The election boards in each of New Jersey’s 21 counties have certified their election results with the state. Many elections officials, however, expect they’ll be adjusting the totals for some time as provisional and federal overseas ballots continue to trickle into their offices. There aren’t enough outstanding late provisional ballots to alter the results of the Robert Menendez/Joe Kyrillos Senate race or the Barack Obama/Mitt Romney Presidential election. But for local races, such as school board and council elections, incoming ballots could make a difference. In Cumberland County, some of the unofficial election results—from polling places—were overturned by the addition of mail-in and provisional ballot counts. Meanwhile, Gloucester County and Morris County results remained unchanged.
“The last provisional ballots just came in today and they were counted – 17 provisional and 1 mail-in ballot,” said Angela Rosa, Sussex County Deputy Clerk. Sussex County didn’t ask for an extension from the state and certified their results last week on Nov. 21. “The state seems to be pushing for those certifications, so we sent them knowing that we’d probably have to amend.”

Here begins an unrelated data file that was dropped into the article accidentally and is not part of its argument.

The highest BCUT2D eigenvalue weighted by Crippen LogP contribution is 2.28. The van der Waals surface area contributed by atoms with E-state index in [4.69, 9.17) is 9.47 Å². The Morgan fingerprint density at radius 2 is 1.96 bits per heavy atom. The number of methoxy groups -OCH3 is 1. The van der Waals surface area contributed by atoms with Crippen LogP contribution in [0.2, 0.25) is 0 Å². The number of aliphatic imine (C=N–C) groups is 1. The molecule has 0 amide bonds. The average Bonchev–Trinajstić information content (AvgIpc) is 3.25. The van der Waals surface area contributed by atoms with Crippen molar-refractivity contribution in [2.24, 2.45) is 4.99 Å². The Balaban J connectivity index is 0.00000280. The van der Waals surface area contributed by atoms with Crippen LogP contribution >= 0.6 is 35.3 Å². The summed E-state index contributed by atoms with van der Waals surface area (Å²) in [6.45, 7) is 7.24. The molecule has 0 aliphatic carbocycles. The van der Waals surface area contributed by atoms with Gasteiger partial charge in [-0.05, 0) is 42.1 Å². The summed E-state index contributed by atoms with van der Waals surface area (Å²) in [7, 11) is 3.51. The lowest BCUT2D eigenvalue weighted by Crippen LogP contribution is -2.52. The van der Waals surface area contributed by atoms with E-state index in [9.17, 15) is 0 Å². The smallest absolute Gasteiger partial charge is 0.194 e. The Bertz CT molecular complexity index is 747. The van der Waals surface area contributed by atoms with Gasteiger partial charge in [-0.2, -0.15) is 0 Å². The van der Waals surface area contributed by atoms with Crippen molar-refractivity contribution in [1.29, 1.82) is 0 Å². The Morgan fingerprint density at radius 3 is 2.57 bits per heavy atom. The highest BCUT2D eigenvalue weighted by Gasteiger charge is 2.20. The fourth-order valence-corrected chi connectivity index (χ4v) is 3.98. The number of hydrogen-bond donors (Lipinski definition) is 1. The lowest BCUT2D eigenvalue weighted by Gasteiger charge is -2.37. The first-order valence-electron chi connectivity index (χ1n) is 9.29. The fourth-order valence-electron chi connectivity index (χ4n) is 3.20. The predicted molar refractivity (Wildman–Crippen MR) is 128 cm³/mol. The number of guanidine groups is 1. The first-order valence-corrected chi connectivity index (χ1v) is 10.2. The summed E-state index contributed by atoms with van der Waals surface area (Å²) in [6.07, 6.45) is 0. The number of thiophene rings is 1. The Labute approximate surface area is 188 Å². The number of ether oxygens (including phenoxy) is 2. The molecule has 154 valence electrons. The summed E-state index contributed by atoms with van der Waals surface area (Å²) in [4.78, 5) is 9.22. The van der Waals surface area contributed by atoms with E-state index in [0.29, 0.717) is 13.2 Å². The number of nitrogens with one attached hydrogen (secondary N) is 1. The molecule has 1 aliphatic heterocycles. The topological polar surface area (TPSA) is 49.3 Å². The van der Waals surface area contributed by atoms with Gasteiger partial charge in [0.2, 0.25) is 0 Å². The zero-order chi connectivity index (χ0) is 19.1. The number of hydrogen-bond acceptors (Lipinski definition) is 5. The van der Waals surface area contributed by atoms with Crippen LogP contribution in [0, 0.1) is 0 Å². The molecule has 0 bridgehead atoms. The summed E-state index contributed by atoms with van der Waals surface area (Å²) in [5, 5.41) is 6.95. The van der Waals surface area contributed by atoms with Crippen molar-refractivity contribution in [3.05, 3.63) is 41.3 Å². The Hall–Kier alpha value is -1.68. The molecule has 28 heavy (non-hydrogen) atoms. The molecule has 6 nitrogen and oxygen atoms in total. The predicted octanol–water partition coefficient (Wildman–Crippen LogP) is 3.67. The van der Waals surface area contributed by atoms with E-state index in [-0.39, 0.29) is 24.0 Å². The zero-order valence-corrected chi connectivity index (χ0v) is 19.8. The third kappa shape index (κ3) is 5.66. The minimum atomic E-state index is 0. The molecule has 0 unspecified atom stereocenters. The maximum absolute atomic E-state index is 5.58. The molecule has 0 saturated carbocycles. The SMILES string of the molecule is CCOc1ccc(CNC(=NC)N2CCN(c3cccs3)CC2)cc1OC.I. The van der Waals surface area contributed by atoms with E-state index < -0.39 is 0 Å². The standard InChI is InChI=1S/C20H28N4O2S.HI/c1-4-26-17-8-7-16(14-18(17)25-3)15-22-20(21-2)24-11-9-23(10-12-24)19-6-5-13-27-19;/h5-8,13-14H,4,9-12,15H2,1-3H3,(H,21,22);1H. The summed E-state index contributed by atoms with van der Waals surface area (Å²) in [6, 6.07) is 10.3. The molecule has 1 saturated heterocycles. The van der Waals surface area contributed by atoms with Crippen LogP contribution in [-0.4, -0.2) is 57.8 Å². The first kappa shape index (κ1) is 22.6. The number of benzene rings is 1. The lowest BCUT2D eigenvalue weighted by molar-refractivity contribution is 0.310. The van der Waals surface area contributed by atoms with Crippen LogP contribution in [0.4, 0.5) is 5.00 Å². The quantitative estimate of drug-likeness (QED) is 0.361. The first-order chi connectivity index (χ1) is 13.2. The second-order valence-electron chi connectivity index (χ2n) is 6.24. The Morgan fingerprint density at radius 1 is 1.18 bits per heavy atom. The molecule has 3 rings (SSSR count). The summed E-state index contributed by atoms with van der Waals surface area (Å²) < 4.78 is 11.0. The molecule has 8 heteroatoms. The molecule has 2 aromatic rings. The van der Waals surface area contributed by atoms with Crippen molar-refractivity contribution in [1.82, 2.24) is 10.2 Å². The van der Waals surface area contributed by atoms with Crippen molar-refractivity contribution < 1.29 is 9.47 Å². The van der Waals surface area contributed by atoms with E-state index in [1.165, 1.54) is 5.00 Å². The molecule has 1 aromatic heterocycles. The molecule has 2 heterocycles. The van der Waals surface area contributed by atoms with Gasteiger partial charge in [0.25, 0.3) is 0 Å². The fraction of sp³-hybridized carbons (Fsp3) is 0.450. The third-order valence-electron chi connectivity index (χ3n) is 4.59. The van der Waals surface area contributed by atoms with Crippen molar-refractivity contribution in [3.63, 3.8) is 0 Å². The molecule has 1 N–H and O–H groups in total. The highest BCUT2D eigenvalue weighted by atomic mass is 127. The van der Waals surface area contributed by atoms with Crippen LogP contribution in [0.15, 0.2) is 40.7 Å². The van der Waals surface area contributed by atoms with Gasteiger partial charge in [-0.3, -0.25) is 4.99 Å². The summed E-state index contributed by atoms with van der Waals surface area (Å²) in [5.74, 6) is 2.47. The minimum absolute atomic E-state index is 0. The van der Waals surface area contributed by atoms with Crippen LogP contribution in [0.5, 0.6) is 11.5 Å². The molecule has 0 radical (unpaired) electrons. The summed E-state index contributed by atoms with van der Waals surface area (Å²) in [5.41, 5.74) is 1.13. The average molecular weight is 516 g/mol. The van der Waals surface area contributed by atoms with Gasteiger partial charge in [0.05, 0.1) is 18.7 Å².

Because of the unprecedented voting environment following Hurricane Sandy’s upheaval — including flooded homes, rampant power shortages, and damaged polling places — the state instituted two measures to help displaced voters. On Election Day, they could cast provisional ballots in any polling place in the state. And until the Friday after the election, they could send in electronic ballots.